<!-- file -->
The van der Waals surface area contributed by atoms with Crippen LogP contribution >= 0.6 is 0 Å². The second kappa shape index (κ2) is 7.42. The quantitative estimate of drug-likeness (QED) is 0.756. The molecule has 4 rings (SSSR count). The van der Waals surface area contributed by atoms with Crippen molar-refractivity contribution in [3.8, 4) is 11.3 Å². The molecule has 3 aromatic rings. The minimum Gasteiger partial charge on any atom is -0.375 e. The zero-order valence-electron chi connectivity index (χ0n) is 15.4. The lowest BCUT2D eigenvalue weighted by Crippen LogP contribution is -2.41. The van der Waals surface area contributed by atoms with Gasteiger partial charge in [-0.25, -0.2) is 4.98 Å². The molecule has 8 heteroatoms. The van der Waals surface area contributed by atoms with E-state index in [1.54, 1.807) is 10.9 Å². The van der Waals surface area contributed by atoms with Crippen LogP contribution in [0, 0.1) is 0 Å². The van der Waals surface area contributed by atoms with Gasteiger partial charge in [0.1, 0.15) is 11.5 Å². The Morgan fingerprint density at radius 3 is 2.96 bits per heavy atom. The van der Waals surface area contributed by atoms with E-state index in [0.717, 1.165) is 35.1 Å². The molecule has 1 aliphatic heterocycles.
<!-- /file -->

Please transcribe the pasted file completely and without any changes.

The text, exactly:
The van der Waals surface area contributed by atoms with Crippen LogP contribution >= 0.6 is 0 Å². The second kappa shape index (κ2) is 7.42. The quantitative estimate of drug-likeness (QED) is 0.756. The molecule has 4 rings (SSSR count). The van der Waals surface area contributed by atoms with Crippen molar-refractivity contribution in [3.8, 4) is 11.3 Å². The molecule has 3 aromatic rings. The minimum Gasteiger partial charge on any atom is -0.375 e. The zero-order valence-electron chi connectivity index (χ0n) is 15.4. The lowest BCUT2D eigenvalue weighted by Crippen LogP contribution is -2.41. The van der Waals surface area contributed by atoms with Gasteiger partial charge in [-0.25, -0.2) is 4.98 Å². The molecule has 8 heteroatoms. The van der Waals surface area contributed by atoms with E-state index in [1.54, 1.807) is 10.9 Å². The van der Waals surface area contributed by atoms with Crippen LogP contribution in [0, 0.1) is 0 Å². The van der Waals surface area contributed by atoms with Gasteiger partial charge in [0.1, 0.15) is 11.5 Å². The Morgan fingerprint density at radius 3 is 2.96 bits per heavy atom. The van der Waals surface area contributed by atoms with E-state index in [0.717, 1.165) is 35.1 Å². The molecule has 1 aliphatic heterocycles.